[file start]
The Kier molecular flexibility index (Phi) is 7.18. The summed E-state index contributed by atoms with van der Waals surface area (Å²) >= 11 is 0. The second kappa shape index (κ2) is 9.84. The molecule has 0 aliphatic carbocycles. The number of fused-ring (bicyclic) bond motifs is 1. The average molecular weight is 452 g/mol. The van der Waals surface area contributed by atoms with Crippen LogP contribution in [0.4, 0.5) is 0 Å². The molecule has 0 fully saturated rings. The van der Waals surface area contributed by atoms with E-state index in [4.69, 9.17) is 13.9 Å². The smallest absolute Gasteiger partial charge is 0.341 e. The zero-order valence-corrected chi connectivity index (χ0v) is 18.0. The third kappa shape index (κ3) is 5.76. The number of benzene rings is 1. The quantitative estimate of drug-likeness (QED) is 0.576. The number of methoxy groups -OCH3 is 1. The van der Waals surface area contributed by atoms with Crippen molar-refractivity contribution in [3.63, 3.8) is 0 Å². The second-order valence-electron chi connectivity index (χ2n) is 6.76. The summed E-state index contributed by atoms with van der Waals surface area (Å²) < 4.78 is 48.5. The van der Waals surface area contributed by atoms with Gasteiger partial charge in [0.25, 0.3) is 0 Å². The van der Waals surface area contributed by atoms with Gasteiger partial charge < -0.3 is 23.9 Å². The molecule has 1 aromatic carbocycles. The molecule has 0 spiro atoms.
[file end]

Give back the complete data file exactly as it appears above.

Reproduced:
The Kier molecular flexibility index (Phi) is 7.18. The summed E-state index contributed by atoms with van der Waals surface area (Å²) >= 11 is 0. The second kappa shape index (κ2) is 9.84. The molecule has 0 aliphatic carbocycles. The number of fused-ring (bicyclic) bond motifs is 1. The average molecular weight is 452 g/mol. The van der Waals surface area contributed by atoms with Crippen LogP contribution in [0.4, 0.5) is 0 Å². The molecule has 0 fully saturated rings. The van der Waals surface area contributed by atoms with E-state index in [4.69, 9.17) is 13.9 Å². The smallest absolute Gasteiger partial charge is 0.341 e. The zero-order valence-corrected chi connectivity index (χ0v) is 18.0. The third kappa shape index (κ3) is 5.76. The number of benzene rings is 1. The quantitative estimate of drug-likeness (QED) is 0.576. The number of methoxy groups -OCH3 is 1. The van der Waals surface area contributed by atoms with Crippen molar-refractivity contribution in [3.63, 3.8) is 0 Å². The second-order valence-electron chi connectivity index (χ2n) is 6.76. The summed E-state index contributed by atoms with van der Waals surface area (Å²) < 4.78 is 48.5. The van der Waals surface area contributed by atoms with Gasteiger partial charge in [0.25, 0.3) is 0 Å². The van der Waals surface area contributed by atoms with Gasteiger partial charge < -0.3 is 23.9 Å². The molecule has 1 aromatic carbocycles. The molecule has 0 spiro atoms.